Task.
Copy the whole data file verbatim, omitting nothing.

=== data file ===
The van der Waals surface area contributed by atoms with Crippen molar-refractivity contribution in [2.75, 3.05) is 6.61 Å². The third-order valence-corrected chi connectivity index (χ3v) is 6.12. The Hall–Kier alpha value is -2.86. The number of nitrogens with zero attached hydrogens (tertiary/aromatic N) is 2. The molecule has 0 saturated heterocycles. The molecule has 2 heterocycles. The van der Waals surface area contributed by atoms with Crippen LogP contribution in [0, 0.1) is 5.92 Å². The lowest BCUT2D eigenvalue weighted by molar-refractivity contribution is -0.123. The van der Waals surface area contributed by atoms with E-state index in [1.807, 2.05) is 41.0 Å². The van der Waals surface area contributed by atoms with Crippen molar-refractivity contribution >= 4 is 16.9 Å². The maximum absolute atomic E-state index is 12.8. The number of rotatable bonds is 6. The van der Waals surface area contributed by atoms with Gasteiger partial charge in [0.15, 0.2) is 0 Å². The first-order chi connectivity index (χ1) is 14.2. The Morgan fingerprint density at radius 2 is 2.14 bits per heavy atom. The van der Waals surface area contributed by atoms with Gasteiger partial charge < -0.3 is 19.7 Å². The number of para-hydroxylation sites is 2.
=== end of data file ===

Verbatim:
The van der Waals surface area contributed by atoms with Crippen molar-refractivity contribution in [2.75, 3.05) is 6.61 Å². The third-order valence-corrected chi connectivity index (χ3v) is 6.12. The Hall–Kier alpha value is -2.86. The number of nitrogens with zero attached hydrogens (tertiary/aromatic N) is 2. The molecule has 0 saturated heterocycles. The molecule has 2 heterocycles. The van der Waals surface area contributed by atoms with Crippen LogP contribution in [0, 0.1) is 5.92 Å². The lowest BCUT2D eigenvalue weighted by molar-refractivity contribution is -0.123. The van der Waals surface area contributed by atoms with E-state index in [1.807, 2.05) is 41.0 Å². The van der Waals surface area contributed by atoms with Crippen molar-refractivity contribution >= 4 is 16.9 Å². The maximum absolute atomic E-state index is 12.8. The number of rotatable bonds is 6. The van der Waals surface area contributed by atoms with Gasteiger partial charge in [0.15, 0.2) is 0 Å². The first-order chi connectivity index (χ1) is 14.2. The Morgan fingerprint density at radius 2 is 2.14 bits per heavy atom. The van der Waals surface area contributed by atoms with Gasteiger partial charge < -0.3 is 19.7 Å². The number of para-hydroxylation sites is 2.